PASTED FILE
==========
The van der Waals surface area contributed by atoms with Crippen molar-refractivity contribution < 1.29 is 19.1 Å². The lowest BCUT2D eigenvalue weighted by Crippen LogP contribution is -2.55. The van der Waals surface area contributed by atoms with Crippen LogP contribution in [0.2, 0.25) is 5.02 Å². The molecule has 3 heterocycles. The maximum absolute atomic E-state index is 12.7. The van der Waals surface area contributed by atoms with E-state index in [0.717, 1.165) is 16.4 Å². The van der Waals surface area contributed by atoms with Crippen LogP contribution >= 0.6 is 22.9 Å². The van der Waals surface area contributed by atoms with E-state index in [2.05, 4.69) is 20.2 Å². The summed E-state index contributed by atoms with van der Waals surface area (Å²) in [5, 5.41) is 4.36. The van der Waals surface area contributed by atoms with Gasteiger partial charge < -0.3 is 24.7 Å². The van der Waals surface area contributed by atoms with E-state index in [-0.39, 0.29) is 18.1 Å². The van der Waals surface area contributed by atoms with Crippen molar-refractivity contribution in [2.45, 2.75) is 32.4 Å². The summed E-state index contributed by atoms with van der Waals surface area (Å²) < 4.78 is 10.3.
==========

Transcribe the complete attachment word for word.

The van der Waals surface area contributed by atoms with Crippen molar-refractivity contribution < 1.29 is 19.1 Å². The lowest BCUT2D eigenvalue weighted by Crippen LogP contribution is -2.55. The van der Waals surface area contributed by atoms with Crippen LogP contribution in [0.2, 0.25) is 5.02 Å². The molecule has 3 heterocycles. The maximum absolute atomic E-state index is 12.7. The van der Waals surface area contributed by atoms with E-state index in [0.717, 1.165) is 16.4 Å². The van der Waals surface area contributed by atoms with Crippen LogP contribution >= 0.6 is 22.9 Å². The van der Waals surface area contributed by atoms with E-state index in [2.05, 4.69) is 20.2 Å². The summed E-state index contributed by atoms with van der Waals surface area (Å²) in [5, 5.41) is 4.36. The van der Waals surface area contributed by atoms with Gasteiger partial charge < -0.3 is 24.7 Å². The van der Waals surface area contributed by atoms with E-state index in [-0.39, 0.29) is 18.1 Å². The van der Waals surface area contributed by atoms with Crippen molar-refractivity contribution in [2.45, 2.75) is 32.4 Å². The summed E-state index contributed by atoms with van der Waals surface area (Å²) < 4.78 is 10.3.